Imagine, for a moment, you are an international terrorist. Not a leading one, mind you, who might have his picture on cigarette cards if such things still existed, but your ordinary, bog-standard warped fanatic who can’t get a girlfriend and who is therefore looking for something to spice up his life. Having joined the freemasonry of random murderers, you find yourself in Great Britain a few years hence, and are about to strike.
Listen, as the robot-staffed phone lines say, to the following two options. First, if you are not a British subject, press ‘hash’. Second, if you are a British subject and will be deterred from planting a bomb because you have an identity card, press 1; if you, even despite having an ID card, will plant the bomb anyway, press 2, light the blue touchpaper, and retire. Of course, 100 per cent of international terrorists like you will take the final option. And the notion that non-Britons will be deterred from evil because they cannot hold an ID card should not detain any rational being for a split second.
This is relevant to the Commons’ second reading of the Bill to introduce ID cards because of the event that spurred the government to introduce them: the attack on America on 11 September 2001. David Blunkett, the last home secretary, favoured an ID system, though one searches the archive in vain for any compelling defence by him of the proposal. As is not so well known as it should be, Mr Blunkett decided it would be wise to back ID cards mainly because Mr Blair did; and Mr Blair — who said at a press conference this week that ID cards were an idea ‘whose time has come’ — was in favour because various of his unelected and rabidly authoritarian advisers had convinced him it had to be done. The idea was inherited by the new Home Secretary, Charles Clarke, who as a former student Marxist has no problems with illiberalism or repression, and who as a convert to New Labour will believe in anything that enables the chauffeur-driven limo to continue to arrive each morning. Despite noises in advance that the government’s majority might vanish, the Labour rank-and-file sadly proved they are not yet so rebellious as all that.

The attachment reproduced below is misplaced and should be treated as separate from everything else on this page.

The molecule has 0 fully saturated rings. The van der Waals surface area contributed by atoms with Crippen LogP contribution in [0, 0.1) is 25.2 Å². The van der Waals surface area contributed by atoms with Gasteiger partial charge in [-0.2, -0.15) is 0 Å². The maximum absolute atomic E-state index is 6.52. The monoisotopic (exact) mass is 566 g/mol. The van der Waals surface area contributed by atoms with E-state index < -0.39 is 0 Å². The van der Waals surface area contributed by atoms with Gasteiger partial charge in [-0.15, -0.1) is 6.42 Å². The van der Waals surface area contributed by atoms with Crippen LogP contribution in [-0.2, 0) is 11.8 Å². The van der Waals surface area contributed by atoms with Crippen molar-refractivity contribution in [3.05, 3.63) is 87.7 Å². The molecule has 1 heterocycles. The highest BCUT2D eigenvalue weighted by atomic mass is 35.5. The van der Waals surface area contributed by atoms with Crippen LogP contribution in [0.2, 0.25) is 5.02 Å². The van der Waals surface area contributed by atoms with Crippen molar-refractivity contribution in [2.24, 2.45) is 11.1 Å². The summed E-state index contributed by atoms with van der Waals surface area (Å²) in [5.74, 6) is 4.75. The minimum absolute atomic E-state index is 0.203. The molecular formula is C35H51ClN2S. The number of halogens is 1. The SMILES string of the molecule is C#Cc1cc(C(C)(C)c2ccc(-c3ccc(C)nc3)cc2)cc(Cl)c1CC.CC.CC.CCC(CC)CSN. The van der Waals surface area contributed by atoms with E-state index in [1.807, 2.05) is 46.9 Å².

These are early days, though. The Bill must now go to Committee, where matters could become fractious, and to the House of Lords, which Mr Blair has not quite yet turned into a rubber-stamp for his diktats. Much of the press finds ID cards either preposterous or sinister. A study by the London School of Economics — sneered at by Mr Clarke — also suggested that they would cost a whopping £19 billion, or more than £300 per person. The Information Commissioner said they were unacceptably invasive. Not only is there no evidence that they would prevent crime; there is also no plan of how, without massive state intrusion and bureaucracy, the scheme could be enforced even if passed into law. And then, as the mother of all considerations, there is this: why should someone in this free country, and who is not apparently committing a crime, be forced to prove his or her identity? Too many forget that ID cards would alter the whole balance of the largely unwritten (and largely unwriteable) contract between the individual and the state.